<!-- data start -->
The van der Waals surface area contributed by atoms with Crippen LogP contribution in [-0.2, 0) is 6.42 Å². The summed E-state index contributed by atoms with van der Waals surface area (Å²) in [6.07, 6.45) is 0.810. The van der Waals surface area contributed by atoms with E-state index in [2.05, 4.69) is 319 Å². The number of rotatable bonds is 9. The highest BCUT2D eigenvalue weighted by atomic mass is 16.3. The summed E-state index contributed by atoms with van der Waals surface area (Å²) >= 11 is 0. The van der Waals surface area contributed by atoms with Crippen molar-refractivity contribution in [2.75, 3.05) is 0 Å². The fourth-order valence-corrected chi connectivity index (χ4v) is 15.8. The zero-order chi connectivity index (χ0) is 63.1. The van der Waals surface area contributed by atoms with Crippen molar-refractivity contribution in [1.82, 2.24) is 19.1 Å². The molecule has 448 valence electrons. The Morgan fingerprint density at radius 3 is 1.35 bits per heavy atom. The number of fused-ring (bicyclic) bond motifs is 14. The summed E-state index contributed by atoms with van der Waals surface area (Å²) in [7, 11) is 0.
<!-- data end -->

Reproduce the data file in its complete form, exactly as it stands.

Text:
The van der Waals surface area contributed by atoms with Crippen LogP contribution in [-0.2, 0) is 6.42 Å². The summed E-state index contributed by atoms with van der Waals surface area (Å²) in [6.07, 6.45) is 0.810. The van der Waals surface area contributed by atoms with E-state index in [2.05, 4.69) is 319 Å². The number of rotatable bonds is 9. The highest BCUT2D eigenvalue weighted by atomic mass is 16.3. The summed E-state index contributed by atoms with van der Waals surface area (Å²) >= 11 is 0. The van der Waals surface area contributed by atoms with Crippen molar-refractivity contribution in [2.75, 3.05) is 0 Å². The fourth-order valence-corrected chi connectivity index (χ4v) is 15.8. The zero-order chi connectivity index (χ0) is 63.1. The van der Waals surface area contributed by atoms with Crippen molar-refractivity contribution in [1.82, 2.24) is 19.1 Å². The molecule has 448 valence electrons. The Morgan fingerprint density at radius 3 is 1.35 bits per heavy atom. The number of fused-ring (bicyclic) bond motifs is 14. The summed E-state index contributed by atoms with van der Waals surface area (Å²) in [7, 11) is 0.